U.S. newspaper advertising revenue fell 7% in the first quarter of 2011, according to the Newspaper Association of America, bringing sales revenue to its lowest point in nearly three decades.
That’s it, right? The print newspaper as a source for information has gone the way of cursive handwriting—something our kids will someday see in a museum. It’s hard to argue that the world of digital is making great strides when it comes to what really matters to advertisers…eyeballs. However, just because print advertising revenue is on a rapid decline doesn’t mean the newspaper industry is all but kaput.
Instead, I would argue that the print newspaper industry’s long-term transition to digital platforms is proceeding rather nicely for the most part. And, for those that do survive, they will have a very captive and loyal audience. When everyone and their dog is “blogging” and “tweeting” what they think people want to know, and traditional newspapers become fewer and fewer, investigative news (no, I’m not talking about TMZ) will be very much sought after and only available at a premium. That premium will keep the newspaper industry smiling all the way to the bank as consumers, followed by advertisers, create a demand that must be fed by someone.
If you’ve taken to signing up for Tweets and RSS feeds and your favorite blogs, you’ve probably noticed there are really not a lot of in-depth articles on things that matter and people SHOULD know; rather, just superficial stuff on what businesses and editors think people WANT to know. There’s a huge difference in the two. And without true newspaper journalists (not blogger wannabes) as community watchdogs, readers’ skepticism meters are going to continue to rise at a rapid pace.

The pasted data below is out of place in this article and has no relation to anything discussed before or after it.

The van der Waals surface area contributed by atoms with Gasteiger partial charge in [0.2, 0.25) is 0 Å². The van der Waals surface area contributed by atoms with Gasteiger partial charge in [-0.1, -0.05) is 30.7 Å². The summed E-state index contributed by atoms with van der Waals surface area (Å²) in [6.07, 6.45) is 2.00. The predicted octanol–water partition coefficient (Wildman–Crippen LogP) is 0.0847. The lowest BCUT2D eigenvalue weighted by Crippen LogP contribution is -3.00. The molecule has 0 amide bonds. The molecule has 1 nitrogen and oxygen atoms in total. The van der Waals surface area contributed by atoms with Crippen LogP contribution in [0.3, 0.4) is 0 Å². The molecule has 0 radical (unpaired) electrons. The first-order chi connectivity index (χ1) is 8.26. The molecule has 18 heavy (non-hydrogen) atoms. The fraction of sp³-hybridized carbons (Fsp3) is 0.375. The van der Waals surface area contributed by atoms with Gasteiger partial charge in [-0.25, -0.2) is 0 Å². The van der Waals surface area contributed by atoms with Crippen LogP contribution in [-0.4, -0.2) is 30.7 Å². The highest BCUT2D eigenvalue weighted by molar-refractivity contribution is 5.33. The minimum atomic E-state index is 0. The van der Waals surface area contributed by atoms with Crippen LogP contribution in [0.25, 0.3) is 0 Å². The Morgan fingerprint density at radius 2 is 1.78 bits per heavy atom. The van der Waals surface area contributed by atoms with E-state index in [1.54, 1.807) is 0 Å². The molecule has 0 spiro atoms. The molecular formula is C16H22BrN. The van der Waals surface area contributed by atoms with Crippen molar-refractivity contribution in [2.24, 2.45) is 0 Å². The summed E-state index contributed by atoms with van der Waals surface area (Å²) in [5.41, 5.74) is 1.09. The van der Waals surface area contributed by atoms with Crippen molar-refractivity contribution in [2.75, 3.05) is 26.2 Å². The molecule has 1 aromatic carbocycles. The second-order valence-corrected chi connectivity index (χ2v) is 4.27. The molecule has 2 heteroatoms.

Very few online articles are validated. Most writers don’t even cite a source when reporting. A story is simply given as fact, and after thousands of people have read it and passed it along, it’s retracted as untrue. Take a look at the recent online reporting of the Osama Bin Laden media blitz. First they said there was a firefight. Then they said there was no firefight. Then they said there was a firefight across the street at another compound. Then they said he used his wife as a human shield. Then they said no. So what really happened?
Well, it’s been said that yesterday’s news is all the print newspaper industry is good for, but I’d argue that it’s good for providing context, facts, and sources. You know, the difference between rumors and hearsay and what we used to know as news.
The bottom line? The newspaper industry is not dead. It’s just taking a back seat to alternative media at the moment while undergoing a metamorphosis. As long as there is a demand for dependable, accurate, and factual news, the newspaper industry and the journalists who make their living reporting it will become more, not less, valuable in the eyes of consumers. And the subscription base and advertising revenue will follow.
Photo: Matt Callow